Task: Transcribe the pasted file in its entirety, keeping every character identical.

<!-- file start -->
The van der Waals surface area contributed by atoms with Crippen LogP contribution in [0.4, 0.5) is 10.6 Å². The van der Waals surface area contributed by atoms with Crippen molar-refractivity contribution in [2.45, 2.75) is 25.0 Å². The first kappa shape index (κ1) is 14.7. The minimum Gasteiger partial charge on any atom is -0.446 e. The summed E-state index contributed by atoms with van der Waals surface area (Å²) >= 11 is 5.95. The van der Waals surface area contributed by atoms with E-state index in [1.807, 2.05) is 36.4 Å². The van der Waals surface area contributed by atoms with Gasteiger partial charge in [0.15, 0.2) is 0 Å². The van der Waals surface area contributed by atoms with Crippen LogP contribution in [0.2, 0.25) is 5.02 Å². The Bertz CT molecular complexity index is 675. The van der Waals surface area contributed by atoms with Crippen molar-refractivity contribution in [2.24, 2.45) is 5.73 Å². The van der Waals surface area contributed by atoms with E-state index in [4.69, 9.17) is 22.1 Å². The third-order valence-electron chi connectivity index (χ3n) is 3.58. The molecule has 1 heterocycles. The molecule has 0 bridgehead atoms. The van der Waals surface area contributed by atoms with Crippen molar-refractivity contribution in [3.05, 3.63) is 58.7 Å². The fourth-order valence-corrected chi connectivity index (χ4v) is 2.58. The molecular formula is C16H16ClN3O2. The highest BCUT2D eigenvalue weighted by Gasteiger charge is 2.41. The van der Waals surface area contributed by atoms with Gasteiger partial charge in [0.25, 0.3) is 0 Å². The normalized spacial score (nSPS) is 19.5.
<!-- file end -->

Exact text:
The van der Waals surface area contributed by atoms with Crippen LogP contribution in [0.4, 0.5) is 10.6 Å². The van der Waals surface area contributed by atoms with Crippen molar-refractivity contribution in [2.45, 2.75) is 25.0 Å². The first kappa shape index (κ1) is 14.7. The minimum Gasteiger partial charge on any atom is -0.446 e. The summed E-state index contributed by atoms with van der Waals surface area (Å²) >= 11 is 5.95. The van der Waals surface area contributed by atoms with E-state index in [1.807, 2.05) is 36.4 Å². The van der Waals surface area contributed by atoms with Gasteiger partial charge in [0.15, 0.2) is 0 Å². The van der Waals surface area contributed by atoms with Crippen LogP contribution in [0.2, 0.25) is 5.02 Å². The Bertz CT molecular complexity index is 675. The van der Waals surface area contributed by atoms with Crippen molar-refractivity contribution in [2.24, 2.45) is 5.73 Å². The van der Waals surface area contributed by atoms with E-state index in [4.69, 9.17) is 22.1 Å². The third-order valence-electron chi connectivity index (χ3n) is 3.58. The molecule has 1 heterocycles. The molecule has 0 bridgehead atoms. The van der Waals surface area contributed by atoms with Crippen molar-refractivity contribution in [3.05, 3.63) is 58.7 Å². The fourth-order valence-corrected chi connectivity index (χ4v) is 2.58. The molecular formula is C16H16ClN3O2. The highest BCUT2D eigenvalue weighted by Gasteiger charge is 2.41. The van der Waals surface area contributed by atoms with Gasteiger partial charge in [0.25, 0.3) is 0 Å². The normalized spacial score (nSPS) is 19.5.